Haven’t beaten them


Breaking the terrorist’s back. A popular term used by militaries the world over when they are describing a measure of success against shadowy militant outfits. The term’s popularity stems from the fact that it cannot really be disproved. It accommodates future incidents of terror; the spin is that though there will be most definitely be more attacks in the future, the network itself has been broken up.
The doyen of middle-east journalism Robert Fisk once mused how all developments were good news for the international US forces: when there were no incidents of violence, they used to claim the militants have been defeated; when there were many, they used to claim these were the final acts of desperation of a network whose – yes – back had been broken.
Army Chief Ashfaq Kayani, speaking to cadets at the military academy at Kakul, chose to use the same phrase. The same day saw a suicide blast in Khar; two days before that, a blast in Karachi. Unless the nuances of pep talks to young cadets dictate subtlety, the chief was economising with the truth.
How can the terrorists’ back be broken with an army that refuses to do something about North Waziristan, a haven that gives the terrorists all the opportunities to regroup and network? From within the tribal areas and without, militants have been heading out to the agency to seek refuge. The bulk of the drone strikes have been in NWA, which by the army’s own admission, have eliminated a large number of terrorists. If the military establishment and their traditional allies in the fourth estate are so peeved about the drone strikes, it would do them good to realise that an operation in the agency is going to bring a near immediate halt to these incidents of territorial violation.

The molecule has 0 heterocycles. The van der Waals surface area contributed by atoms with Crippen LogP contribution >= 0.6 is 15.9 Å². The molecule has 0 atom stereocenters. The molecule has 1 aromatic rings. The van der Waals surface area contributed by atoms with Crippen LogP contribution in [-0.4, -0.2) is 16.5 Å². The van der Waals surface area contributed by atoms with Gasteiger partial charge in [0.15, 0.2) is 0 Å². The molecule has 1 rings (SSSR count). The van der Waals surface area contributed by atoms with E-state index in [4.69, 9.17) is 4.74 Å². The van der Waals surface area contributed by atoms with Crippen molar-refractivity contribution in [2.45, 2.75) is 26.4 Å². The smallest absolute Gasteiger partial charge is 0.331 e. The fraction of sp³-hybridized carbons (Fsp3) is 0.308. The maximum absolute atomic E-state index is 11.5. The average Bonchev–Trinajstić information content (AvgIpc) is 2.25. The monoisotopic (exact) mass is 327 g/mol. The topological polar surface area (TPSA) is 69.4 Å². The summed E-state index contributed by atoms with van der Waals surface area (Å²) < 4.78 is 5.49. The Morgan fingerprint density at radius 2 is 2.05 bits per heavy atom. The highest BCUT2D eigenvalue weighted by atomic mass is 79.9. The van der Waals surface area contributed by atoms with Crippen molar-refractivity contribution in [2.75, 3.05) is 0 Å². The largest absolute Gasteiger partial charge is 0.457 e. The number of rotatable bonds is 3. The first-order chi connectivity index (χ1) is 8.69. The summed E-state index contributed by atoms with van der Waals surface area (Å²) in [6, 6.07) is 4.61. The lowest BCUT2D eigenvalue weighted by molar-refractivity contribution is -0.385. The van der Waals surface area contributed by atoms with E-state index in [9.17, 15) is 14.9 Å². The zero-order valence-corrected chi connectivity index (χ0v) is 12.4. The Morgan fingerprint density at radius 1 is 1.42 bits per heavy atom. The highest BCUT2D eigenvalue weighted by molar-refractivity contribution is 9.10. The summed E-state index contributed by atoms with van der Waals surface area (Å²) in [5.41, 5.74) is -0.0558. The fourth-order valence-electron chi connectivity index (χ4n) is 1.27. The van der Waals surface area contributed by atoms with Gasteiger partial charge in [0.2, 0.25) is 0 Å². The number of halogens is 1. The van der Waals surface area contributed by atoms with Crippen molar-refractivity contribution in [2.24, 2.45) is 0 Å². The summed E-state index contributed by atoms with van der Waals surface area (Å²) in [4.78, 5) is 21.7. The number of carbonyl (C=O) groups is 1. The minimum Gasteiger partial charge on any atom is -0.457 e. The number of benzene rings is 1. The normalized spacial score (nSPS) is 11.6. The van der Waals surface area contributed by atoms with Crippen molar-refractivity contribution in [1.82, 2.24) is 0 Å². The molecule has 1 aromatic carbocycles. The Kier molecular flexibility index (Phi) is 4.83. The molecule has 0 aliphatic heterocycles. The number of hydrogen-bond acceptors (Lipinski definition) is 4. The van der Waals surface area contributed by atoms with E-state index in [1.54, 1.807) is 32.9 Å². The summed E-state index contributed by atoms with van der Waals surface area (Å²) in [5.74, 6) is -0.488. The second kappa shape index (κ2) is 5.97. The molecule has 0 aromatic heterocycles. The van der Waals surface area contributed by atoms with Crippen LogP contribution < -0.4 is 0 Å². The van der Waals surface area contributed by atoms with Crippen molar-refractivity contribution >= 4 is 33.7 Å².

There is a clear and present danger that surrounds us. The military leadership should look this menace in the eye and accept the scope of the problem. Premature declarations of victory are not going to get us anywhere.